• In one example, the secondary carrier can be assigned to provide multicarrier communications; however, measurement reports can be generated for the secondary carrier without it being assigned for communications. In addition, the secondary carrier measurement report can be generated based on the event, request, etc. that causes the anchor carrier measurement report to be generated, as described. At 406, the anchor carrier measurement report and the secondary carrier measurement report can be provided to the access point. The measurement reports can be provided to the access point in a single message or separately. Moreover, providing the frequent secondary carrier measurement reports allows the access point to provide effective mobility over both carriers, in one example.
  • It will be appreciated that, in accordance with one or more aspects described herein, inferences can be made regarding determining when to generate a secondary carrier measurement report based on the anchor carrier measurement report, and/or the like. As used herein, the term to “infer” or “inference” refers generally to the process of reasoning about or inferring states of the system, environment, and/or user from a set of observations as captured via events and/or data. Inference can be employed to identify a specific context or action, or can generate a probability distribution over states, for example. The inference can be probabilistic—that is, the computation of a probability distribution over states of interest based on a consideration of data and events. Inference can also refer to techniques employed for composing higher-level events from a set of events and/or data. Such inference results in the construction of new events or actions from a set of observed events and/or stored event data, whether or not the events are correlated in close temporal proximity, and whether the events and data come from one or several event and data sources.
  • With reference to FIG. 5, illustrated is a system 500 that provides frequent secondary measurement reports to facilitate improved mobility in multicarrier wireless communications. For example, system 500 can reside at least partially within a base station, mobile device, or another device that provides access to a wireless network. It is to be appreciated that system 500 is represented as including functional blocks, which can be functional blocks that represent functions implemented by a processor, software, or combination thereof (e.g., firmware). System 500 includes a logical grouping 502 of electrical components that can act in conjunction. For instance, logical grouping 502 can include an electrical component for generating a cell measurement over an anchor carrier assigned for communicating with a network device 504. As described, cell measurements can include evaluating a current quality of communicating with the network device, analyzing signals from other network devices transmitting over the anchor carrier, determining interference over the carrier, and/or the like. Further, logical grouping 502 can comprise an electrical component for generating a cell measurement over a secondary carrier based at least in part on the cell measurement over the anchor carrier 506. For example, the cell measurement over the secondary carrier can be performed along with that for the anchor carrier (e.g., based on the event causing measurement over the anchor carrier), as described.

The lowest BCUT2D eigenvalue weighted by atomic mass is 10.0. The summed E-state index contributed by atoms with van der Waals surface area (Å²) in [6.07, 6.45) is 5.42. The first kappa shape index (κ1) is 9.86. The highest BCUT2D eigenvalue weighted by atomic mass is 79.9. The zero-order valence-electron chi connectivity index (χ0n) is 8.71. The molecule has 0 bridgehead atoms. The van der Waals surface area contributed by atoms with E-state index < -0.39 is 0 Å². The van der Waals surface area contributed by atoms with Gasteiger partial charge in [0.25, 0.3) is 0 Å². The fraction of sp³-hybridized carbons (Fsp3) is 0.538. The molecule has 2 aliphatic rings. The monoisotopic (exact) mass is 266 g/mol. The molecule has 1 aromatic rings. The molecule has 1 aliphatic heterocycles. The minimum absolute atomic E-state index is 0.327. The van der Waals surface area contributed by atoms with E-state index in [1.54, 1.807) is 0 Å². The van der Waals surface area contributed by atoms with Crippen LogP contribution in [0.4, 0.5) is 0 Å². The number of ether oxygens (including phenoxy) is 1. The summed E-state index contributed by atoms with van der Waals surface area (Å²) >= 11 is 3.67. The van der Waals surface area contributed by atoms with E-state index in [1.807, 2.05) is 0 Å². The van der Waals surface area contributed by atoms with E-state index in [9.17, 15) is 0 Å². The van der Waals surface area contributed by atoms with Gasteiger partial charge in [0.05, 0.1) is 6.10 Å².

• Furthermore, logical grouping 502 can include an electrical component for reporting the cell measurement over the anchor carrier and the cell measurement over the secondary carrier to the network device 508. Thus, the network device can possess measurements over both carriers (and/or additional carriers) to facilitate effective mobility. Moreover, logical grouping 502 can include an electrical component for communicating with the network device over the secondary carrier to facilitate multicarrier communication 510. Further, logical grouping 502 can include an electrical component for receiving downlink transmissions from an access point over the carrier, wherein the network device is the access point 512. As described, the anchor carrier can be used to communicate sensitive data, such as control data. Additionally, logical grouping 502 can include an electrical component for receiving a cell reselection command from the network device to reselect an access point using the secondary carrier as the anchor carrier 514. Frequent measurement reports for the secondary carrier can ensure the network device has current measurement information to initiate such reselection over the secondary carrier. Additionally, system 500 can include a memory 516 that retains instructions for executing functions associated with electrical components 504, 506, 508, 510, 512, and 514. While shown as being external to memory 516, it is to be understood that one or more of electrical components 504, 506, 508, 510, 512, and 514 can exist within memory 516.
  • FIG. 6 is a block diagram of a system 600 that can be utilized to implement various aspects of the functionality described herein. In one example, system 600 includes a base station or eNB 602. As illustrated, eNB 602 can receive signal(s) from one or more UEs 604 via one or more receive (Rx) antennas 606 and transmit to the one or more UEs 604 via one or more transmit (Tx) antennas 608. Additionally, eNB 602 can comprise a receiver 610 that receives information from receive antenna(s) 606. In one example, the receiver 610 can be operatively associated with a demodulator (Demod) 612 that demodulates received information. Demodulated symbols can then be analyzed by a processor 614. Processor 614 can be coupled to memory 616, which can store information related to code clusters, access terminal assignments, lookup tables related thereto, unique scrambling sequences, and/or other suitable types of information. In one example, eNB 602 can employ processor 614 to perform methodologies 400 and/or other similar and appropriate methodologies. eNB 602 can also include a modulator 618 that can multiplex a signal for transmission by a transmitter 620 through transmit antenna(s) 608.